President Robert Mugabe and Zanu PF’s political strategy is in jeopardy after the just-ended 31st Sadc summit in Angola thwarted attempts by the former ruling party to organise a snap election outside an agreed road map.
Sadc leaders ruled last week Zimbabwe can only hold an election after parties to the Global Political Agreement (GPA) fully implement a roadmap that would guarantee a free and fair poll.
Analysts and observers yesterday said Zanu PF was unlikely to win a free and fair poll, adding the party was currently weakened because of little regional support and internal squabbles stoked by the tussle among its leaders to succeed President Mugabe (87).
At the same time facilitator South Africa President Jacob Zuma, whose role was reaffirmed at the regional summit despite Zanu PF’s resistance, appears to have taken a tougher stance on Zimbabwe.
He took over as chairperson of the Sadc Troika Organ on Politics, Defence and Security.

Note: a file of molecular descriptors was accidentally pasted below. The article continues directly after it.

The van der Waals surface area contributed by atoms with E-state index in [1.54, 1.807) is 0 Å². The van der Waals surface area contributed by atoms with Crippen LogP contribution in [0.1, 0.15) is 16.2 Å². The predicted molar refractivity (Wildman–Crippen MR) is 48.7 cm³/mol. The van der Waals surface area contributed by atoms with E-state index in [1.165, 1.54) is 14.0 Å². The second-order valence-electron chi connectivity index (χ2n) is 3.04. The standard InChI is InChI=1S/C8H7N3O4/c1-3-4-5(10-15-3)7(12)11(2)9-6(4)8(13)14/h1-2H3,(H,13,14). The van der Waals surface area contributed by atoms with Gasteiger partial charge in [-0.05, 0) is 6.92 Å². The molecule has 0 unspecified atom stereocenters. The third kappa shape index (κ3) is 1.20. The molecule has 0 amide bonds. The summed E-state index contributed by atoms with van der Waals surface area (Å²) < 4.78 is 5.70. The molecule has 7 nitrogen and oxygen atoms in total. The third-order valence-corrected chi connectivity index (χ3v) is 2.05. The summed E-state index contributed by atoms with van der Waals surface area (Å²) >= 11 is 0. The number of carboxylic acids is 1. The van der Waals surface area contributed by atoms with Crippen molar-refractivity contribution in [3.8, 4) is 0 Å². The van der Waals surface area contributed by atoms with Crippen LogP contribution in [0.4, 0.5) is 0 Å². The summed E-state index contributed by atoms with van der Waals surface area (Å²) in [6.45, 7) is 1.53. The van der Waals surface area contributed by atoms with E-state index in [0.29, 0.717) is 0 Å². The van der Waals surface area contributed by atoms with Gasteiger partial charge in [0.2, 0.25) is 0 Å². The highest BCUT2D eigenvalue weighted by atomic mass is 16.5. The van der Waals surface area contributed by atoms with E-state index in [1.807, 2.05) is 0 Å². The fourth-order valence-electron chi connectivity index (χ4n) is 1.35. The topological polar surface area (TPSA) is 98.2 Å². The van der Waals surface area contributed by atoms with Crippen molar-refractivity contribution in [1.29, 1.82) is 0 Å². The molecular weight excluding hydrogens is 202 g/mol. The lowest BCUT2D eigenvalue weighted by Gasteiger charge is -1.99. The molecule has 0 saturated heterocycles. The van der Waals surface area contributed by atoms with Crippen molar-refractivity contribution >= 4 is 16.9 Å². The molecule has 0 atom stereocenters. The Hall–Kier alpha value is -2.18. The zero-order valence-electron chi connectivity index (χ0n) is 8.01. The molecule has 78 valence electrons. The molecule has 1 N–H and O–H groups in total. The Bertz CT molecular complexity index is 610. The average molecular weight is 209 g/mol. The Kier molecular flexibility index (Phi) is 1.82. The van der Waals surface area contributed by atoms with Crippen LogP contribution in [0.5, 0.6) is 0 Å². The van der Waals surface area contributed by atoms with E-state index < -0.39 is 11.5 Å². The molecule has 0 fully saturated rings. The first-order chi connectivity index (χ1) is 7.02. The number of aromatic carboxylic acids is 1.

President Mugabe and his lieutenants in Zanu PF were pushing for an early election, arguing the inclusive government was not functioning properly due to policy differences.
Yesterday, Zanu PF spokesperson Rugare Gumbo said President Mugabe had always advocated for the full and faster implementation of the GPA.
“We have always said we want a constitution, a referendum and so on. There is nothing contradictory from the Sadc statement,” he said.
Political scientist John Makumbe said Zanu PF was in disarray and had run out of strategies to counter the ongoing Sadc–led reform processes which would result in a free and fair poll.
“They have now run out of strategies,” Makumbe said. “Their demise is a free and fair election being held.”
Another political commentator Hopewell Gumbo said: “Zanu PF will continue to make noise about early elections as hardliners hope to force things through, but it is a bit weakened at the moment with little regional support and its internal squabbles are a factor too.”